How accurate is Windows Experience Index?

Discussion in 'Hardware Components and Aftermarket Upgrades' started by naton, Sep 9, 2010.

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  1. naton

    naton Notebook Virtuoso

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    I run the test on my E-System laptop and in a friend of mine Dell laptop and the results are weired. As you can see from the picture my Celeron T1400@2.16GHz scores better than my friend Core 2 Duo T7300@2.00Ghz despite the fact that the T7300 FSB is 200MHz while my overclocked T1400's FSB is only 166MHz. Also My Celeron has 8 times less L2 cache.

    Also, my integrated SiS GPU is better than his nVidia Geforce 8400GS in Windows Aero.

    Any comments?

    [​IMG]
     
  2. laserbullet

    laserbullet Notebook Evangelist

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    WEI is only good if you want a thumbsketch and don't want to download a real benchmarking tool.
     
  3. H.A.L. 9000

    H.A.L. 9000 308 Negra Arroyo Lane

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    IMO, the only good WEI is, would be when determining if a machine can run Aero. Otherwise it's useless.
     
  4. Phil

    Phil Retired

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    In my experience WEI for CPU is pretty accurate. Your Celeron runs at a higher clock so it's not unthinkable.

    If you want to doublecheck run HyperPI or Wprime.
     
  5. naton

    naton Notebook Virtuoso

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    So, when does more cache make a difference? I mean when 4MB of cache is better than 512KB?
     
  6. Phil

    Phil Retired

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    It helps certain tasks, here are some examples.
     
  7. woofer00

    woofer00 Wanderer

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    The graphics subscore (not gaming) is a measure of 2D rendering capability. I've sen plenty of GPUs that scores 7 on the gaming, and a 5.* on the Aero. Discrete GPUs are just optimized for 3D. It doesn't mean you can't turn on all the Aero bells and whistles.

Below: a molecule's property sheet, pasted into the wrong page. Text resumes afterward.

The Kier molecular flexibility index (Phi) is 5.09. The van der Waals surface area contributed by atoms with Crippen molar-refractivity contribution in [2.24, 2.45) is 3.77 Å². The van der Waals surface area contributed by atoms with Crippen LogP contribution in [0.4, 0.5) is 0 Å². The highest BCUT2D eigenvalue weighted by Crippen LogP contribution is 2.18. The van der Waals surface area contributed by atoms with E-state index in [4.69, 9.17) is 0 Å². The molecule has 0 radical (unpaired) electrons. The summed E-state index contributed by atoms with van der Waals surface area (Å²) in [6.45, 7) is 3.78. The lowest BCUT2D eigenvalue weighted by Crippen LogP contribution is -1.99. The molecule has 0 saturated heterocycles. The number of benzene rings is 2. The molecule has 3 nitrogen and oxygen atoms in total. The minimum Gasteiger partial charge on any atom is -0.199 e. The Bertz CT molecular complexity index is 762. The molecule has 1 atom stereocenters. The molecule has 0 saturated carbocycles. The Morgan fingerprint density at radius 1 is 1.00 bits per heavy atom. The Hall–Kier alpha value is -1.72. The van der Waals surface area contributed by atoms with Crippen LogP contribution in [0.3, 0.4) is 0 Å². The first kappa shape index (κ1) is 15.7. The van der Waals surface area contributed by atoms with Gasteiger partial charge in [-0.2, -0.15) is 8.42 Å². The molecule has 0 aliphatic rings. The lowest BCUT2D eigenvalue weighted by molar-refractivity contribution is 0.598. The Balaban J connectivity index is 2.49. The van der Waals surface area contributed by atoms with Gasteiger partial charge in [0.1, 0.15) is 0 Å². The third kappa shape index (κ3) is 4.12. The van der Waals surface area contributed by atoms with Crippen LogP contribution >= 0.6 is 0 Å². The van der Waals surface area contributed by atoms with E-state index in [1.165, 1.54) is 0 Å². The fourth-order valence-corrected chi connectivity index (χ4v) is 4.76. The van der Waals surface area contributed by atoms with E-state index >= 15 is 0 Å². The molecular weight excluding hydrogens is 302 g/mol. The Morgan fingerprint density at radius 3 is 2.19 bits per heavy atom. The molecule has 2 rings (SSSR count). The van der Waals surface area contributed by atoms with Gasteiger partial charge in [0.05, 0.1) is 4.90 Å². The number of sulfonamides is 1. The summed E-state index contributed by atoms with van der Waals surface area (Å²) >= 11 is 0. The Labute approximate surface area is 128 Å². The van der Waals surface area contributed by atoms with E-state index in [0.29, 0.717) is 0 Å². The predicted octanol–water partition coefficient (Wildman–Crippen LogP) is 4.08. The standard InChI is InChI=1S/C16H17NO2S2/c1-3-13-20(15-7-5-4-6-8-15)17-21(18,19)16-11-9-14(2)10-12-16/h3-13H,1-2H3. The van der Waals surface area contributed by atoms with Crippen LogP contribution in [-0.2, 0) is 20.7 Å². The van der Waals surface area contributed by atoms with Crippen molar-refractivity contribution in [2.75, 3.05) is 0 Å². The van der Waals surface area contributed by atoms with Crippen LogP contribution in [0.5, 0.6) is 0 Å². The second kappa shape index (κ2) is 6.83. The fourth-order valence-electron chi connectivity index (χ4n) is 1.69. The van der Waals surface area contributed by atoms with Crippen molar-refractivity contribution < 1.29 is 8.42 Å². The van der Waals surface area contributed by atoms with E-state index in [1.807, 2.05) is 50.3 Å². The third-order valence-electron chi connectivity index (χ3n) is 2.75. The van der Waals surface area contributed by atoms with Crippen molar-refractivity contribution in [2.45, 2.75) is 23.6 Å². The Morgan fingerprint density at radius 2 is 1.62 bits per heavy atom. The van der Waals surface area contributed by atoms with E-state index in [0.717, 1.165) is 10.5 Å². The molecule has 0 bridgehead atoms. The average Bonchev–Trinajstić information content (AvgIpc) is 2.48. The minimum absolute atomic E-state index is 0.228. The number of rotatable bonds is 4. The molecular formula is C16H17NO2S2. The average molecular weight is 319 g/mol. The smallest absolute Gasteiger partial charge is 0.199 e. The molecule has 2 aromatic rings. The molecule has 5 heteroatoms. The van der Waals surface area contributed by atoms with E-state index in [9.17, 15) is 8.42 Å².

8. Crimsoned

    Crimsoned Notebook Deity

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    Most graphics card (Desktop wise) perform similarly in 2d applications. Tomshardware did an article about it.. Good stuff :>

    @OP
    WEI is not accurate in the sense it will give you a good demonstration of the real world performance. It is merely for comparing of two computers to see where each stand, which it does fairly good in that respect..
     
  9. erig007

    erig007 Notebook Evangelist

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    I think WEI is ok to compare different components of your laptop processor vs memory etc.. but it is quite useless to compare 2 laptop as it give weird results like yours way too often
    even that sometimes i get different results when i re-run wei so it's more use-less than ful
    Show Us Your WEI - Windows 7 Forums
    http://forum.notebookreview.com/des...-your-wei-windows-experience-index-score.html

    to show you how wei is useless
    (i didn't modify the image with photoshop or paint or anything except resizing in order to printscreen but there is a trick it's even simplier) :D


    [​IMG]
     

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  10. raydabruce

    raydabruce Notebook Carnivore

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    I only look at WEI to see changes when I upgrade hardware or drivers.

    To the OP: Keep in mind that clockspeed (GHz) is only really applicable between two processors of the same class that have the same specs, cache, transistors, memory bandwidth, etc. Also, names that Intel uses, like "Celeron, Pentium and Core2 Duo" are virtually meaningless. They are nothing but marketing schemes to wring the most money out of you.

    i.e. -- they'll take a C2Duo and halve the L2 cache and call it a Pentium. That's exactly what they did with the "Pentium Dual Core T4300" which is actually a C2Duo T6600 (or T6500) with half the L2 cache. All other specs of the 2 chips are identical and the "so-called" Pentium outperformed the other one on PassMark CPU benchmark. Go figure! So, the point is, names and clockspeeds can be misleading and like someone else said, cache doesn't figure in to most benchmark scores.
     
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